Playing with bluetooth GPS for fun and profit

I am recently fiddling with an old Bluetooth receiver to use it as a time source for my Arduino chrondot clock. Please note it’s already been done[] and an interesting graph of Chronodot drift is provided.
First of all I decided to get a good look at the NMEA stream coming out of the GPS unit.
It’s quite painless on recent Ubuntu (thanks westernwillow):

$>sudo hcitool scan
00:1C:81:55:1C:A1 iBT-GPS
$> sudo rfcomm bind /dev/rfcomm0 00:1C:81:55:1C:A1 1
$ ls -l /dev/rfcomm0
crw-rw---- 1 root dialout 216, 0 Nov 19 14:41 /dev/rfcomm0

Now we have a valid serial device we poll with minicom ($>sudo apt-get install minicom)
We have to change the serial device in minicom configuration $>minicom -sminicom bluetooth serial setup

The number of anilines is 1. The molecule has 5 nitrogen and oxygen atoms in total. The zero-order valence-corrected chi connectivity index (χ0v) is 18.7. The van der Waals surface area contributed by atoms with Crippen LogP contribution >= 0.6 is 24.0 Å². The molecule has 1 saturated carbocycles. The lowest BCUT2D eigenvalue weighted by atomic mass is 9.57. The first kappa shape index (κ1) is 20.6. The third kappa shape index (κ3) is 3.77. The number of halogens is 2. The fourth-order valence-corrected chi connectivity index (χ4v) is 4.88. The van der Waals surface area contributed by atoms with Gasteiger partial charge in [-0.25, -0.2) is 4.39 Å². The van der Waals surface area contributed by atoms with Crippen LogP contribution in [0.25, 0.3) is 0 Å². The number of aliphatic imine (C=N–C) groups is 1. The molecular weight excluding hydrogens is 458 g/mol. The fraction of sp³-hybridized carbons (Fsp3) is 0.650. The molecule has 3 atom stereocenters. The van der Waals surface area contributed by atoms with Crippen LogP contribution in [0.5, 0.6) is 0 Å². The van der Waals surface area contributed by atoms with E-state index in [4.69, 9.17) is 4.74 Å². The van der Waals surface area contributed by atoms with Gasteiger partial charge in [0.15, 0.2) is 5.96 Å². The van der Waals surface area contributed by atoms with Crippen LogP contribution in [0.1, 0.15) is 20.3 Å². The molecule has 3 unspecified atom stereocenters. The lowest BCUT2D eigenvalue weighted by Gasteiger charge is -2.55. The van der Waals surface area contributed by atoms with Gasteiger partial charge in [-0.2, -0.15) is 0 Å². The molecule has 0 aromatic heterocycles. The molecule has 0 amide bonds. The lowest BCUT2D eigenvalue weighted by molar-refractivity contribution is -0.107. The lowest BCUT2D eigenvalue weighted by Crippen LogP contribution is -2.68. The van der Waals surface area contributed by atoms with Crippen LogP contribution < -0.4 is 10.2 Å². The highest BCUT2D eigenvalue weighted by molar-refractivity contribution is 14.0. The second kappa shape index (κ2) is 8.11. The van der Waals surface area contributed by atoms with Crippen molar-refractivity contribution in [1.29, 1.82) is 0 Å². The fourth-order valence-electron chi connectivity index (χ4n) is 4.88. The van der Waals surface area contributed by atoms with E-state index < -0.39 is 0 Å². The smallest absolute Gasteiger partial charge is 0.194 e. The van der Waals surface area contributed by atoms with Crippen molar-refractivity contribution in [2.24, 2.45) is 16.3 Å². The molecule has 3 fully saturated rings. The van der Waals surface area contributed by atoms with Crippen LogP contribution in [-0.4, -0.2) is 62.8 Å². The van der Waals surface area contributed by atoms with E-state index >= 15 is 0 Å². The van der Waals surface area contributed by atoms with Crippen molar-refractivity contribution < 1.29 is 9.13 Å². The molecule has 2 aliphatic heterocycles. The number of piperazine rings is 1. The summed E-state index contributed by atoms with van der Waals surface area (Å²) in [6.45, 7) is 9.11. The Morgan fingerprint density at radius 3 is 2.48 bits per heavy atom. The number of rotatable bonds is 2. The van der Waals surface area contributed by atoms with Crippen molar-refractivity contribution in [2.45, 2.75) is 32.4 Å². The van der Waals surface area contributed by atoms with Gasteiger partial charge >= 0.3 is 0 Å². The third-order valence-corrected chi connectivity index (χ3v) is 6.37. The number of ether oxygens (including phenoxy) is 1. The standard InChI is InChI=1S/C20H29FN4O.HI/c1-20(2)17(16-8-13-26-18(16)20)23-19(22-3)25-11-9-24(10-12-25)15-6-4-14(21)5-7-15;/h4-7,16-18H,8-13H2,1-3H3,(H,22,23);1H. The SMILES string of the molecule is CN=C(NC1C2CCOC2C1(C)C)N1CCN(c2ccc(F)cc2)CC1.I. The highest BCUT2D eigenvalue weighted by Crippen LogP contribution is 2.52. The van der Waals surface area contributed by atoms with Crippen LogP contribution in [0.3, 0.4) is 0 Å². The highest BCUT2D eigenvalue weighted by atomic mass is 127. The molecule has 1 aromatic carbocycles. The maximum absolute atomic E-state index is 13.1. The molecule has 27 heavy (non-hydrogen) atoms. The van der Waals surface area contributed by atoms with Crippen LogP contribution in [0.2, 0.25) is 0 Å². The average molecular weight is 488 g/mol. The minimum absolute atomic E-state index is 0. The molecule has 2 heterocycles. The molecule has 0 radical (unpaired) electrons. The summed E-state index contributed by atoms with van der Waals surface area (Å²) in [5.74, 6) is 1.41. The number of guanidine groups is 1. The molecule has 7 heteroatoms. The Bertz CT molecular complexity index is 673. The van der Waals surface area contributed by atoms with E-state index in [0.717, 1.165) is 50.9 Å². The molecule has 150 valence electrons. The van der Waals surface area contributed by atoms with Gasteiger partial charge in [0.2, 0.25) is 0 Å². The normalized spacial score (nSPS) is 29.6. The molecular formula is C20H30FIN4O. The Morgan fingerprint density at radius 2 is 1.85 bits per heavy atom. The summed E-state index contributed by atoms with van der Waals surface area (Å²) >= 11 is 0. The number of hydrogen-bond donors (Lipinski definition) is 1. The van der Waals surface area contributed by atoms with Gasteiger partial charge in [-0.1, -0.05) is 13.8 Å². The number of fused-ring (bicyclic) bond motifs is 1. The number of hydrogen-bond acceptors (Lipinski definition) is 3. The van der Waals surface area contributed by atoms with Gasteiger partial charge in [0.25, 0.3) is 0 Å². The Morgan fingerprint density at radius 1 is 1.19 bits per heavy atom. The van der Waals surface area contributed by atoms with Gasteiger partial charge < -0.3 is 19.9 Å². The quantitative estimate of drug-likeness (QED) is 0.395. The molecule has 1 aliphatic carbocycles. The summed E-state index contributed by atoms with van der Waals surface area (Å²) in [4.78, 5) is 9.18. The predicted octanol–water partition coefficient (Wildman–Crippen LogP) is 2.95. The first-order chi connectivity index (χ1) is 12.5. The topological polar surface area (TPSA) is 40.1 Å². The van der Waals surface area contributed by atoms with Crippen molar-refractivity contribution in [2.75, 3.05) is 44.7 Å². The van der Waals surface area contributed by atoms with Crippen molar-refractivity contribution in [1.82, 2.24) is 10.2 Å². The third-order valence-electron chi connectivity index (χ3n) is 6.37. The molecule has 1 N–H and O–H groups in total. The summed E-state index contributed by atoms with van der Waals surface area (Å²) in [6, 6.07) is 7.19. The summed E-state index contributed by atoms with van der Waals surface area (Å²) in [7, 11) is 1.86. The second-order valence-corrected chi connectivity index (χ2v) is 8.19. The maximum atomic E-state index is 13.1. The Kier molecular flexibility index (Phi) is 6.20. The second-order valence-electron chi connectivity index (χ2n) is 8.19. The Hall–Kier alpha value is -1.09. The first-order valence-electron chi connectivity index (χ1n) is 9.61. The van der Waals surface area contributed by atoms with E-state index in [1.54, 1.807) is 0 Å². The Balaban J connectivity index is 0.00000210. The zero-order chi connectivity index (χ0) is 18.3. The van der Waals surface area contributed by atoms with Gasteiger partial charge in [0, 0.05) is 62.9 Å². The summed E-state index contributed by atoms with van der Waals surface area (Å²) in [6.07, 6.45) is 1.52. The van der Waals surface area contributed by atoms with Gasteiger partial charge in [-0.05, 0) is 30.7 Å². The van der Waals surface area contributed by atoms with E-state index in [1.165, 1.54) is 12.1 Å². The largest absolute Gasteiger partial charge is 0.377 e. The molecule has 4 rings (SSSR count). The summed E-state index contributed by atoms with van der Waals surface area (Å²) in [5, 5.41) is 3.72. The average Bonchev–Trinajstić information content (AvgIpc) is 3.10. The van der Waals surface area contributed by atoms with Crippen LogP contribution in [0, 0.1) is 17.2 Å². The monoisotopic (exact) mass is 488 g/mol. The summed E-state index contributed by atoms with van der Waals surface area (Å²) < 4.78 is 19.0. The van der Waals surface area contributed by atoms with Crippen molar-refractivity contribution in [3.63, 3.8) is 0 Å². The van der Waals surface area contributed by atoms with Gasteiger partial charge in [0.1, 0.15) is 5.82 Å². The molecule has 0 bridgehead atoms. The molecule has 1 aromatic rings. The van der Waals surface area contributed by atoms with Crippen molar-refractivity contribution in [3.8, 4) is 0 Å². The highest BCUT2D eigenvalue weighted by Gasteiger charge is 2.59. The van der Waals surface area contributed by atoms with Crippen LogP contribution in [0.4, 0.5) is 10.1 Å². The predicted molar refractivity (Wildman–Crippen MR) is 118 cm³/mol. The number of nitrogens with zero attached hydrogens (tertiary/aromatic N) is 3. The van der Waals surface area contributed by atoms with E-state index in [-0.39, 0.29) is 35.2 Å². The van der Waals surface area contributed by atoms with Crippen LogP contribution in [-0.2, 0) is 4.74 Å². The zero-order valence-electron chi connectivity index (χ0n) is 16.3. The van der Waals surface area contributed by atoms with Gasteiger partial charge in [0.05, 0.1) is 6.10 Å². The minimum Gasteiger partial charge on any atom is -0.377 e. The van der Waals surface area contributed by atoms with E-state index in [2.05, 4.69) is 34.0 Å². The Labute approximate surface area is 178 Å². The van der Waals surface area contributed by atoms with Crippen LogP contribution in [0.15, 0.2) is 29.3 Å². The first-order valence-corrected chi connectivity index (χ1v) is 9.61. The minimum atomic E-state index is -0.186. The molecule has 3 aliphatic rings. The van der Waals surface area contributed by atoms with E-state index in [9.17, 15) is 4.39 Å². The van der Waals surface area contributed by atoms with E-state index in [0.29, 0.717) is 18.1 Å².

The minicom bluetooth serial setup

than save and fire up minicom and you should see a stream of NMEA.

This would be an interesting step on itself to have an handy precise timesource using gpsd and ntp
Next step is to assert if the following is suitable [] for me.

Codingcolor Arduino RTC LCD clock with Chronodot

I recently started experimenting again with Arduino and must say I am having a lot of fun.

Chronodot Arduino and LCD RTC clock
Chronodot Arduino and LCD RTC clock

I had the idea to implement an RTC clock with arduino and excellent Macetech Chronodot and got myself the needed parts from As it often turns out with Arduino project, someone already had the same idea (and luckily they used the Chronodot too): before reinventing the wheel a fast google search revealed “An Arduino LCD clock using the ChronoDot RTC”.Continue reading “Codingcolor Arduino RTC LCD clock with Chronodot”